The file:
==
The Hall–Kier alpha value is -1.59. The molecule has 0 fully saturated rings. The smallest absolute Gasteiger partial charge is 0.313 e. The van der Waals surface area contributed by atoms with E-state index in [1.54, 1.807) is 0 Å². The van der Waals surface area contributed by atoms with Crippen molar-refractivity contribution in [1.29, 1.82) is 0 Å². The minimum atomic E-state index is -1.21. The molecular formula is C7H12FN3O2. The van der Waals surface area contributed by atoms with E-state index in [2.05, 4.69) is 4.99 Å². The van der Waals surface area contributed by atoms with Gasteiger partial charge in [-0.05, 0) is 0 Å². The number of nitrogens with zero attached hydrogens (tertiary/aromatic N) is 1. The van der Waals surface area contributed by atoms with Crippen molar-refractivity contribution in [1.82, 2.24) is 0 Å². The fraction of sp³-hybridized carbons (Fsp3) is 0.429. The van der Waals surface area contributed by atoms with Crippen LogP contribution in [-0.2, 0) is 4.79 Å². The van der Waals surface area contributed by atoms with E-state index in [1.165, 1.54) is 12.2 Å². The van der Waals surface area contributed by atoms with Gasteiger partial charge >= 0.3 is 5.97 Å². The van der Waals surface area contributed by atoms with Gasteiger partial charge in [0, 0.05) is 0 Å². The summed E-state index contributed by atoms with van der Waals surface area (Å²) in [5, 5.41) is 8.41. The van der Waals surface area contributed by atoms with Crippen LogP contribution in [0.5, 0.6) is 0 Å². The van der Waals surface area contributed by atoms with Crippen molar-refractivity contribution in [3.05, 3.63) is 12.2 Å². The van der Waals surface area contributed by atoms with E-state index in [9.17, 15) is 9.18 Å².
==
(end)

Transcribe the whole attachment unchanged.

The Hall–Kier alpha value is -1.59. The molecule has 0 fully saturated rings. The smallest absolute Gasteiger partial charge is 0.313 e. The van der Waals surface area contributed by atoms with E-state index in [1.54, 1.807) is 0 Å². The van der Waals surface area contributed by atoms with Crippen molar-refractivity contribution in [1.29, 1.82) is 0 Å². The minimum atomic E-state index is -1.21. The molecular formula is C7H12FN3O2. The van der Waals surface area contributed by atoms with E-state index in [2.05, 4.69) is 4.99 Å². The van der Waals surface area contributed by atoms with Gasteiger partial charge in [-0.05, 0) is 0 Å². The number of nitrogens with zero attached hydrogens (tertiary/aromatic N) is 1. The van der Waals surface area contributed by atoms with Crippen molar-refractivity contribution in [1.82, 2.24) is 0 Å². The fraction of sp³-hybridized carbons (Fsp3) is 0.429. The van der Waals surface area contributed by atoms with Crippen LogP contribution in [-0.2, 0) is 4.79 Å². The van der Waals surface area contributed by atoms with E-state index in [1.165, 1.54) is 12.2 Å². The van der Waals surface area contributed by atoms with Gasteiger partial charge >= 0.3 is 5.97 Å². The van der Waals surface area contributed by atoms with Gasteiger partial charge in [0, 0.05) is 0 Å². The summed E-state index contributed by atoms with van der Waals surface area (Å²) in [5, 5.41) is 8.41. The van der Waals surface area contributed by atoms with Crippen LogP contribution in [0.5, 0.6) is 0 Å². The van der Waals surface area contributed by atoms with Crippen molar-refractivity contribution in [3.05, 3.63) is 12.2 Å². The van der Waals surface area contributed by atoms with E-state index in [9.17, 15) is 9.18 Å².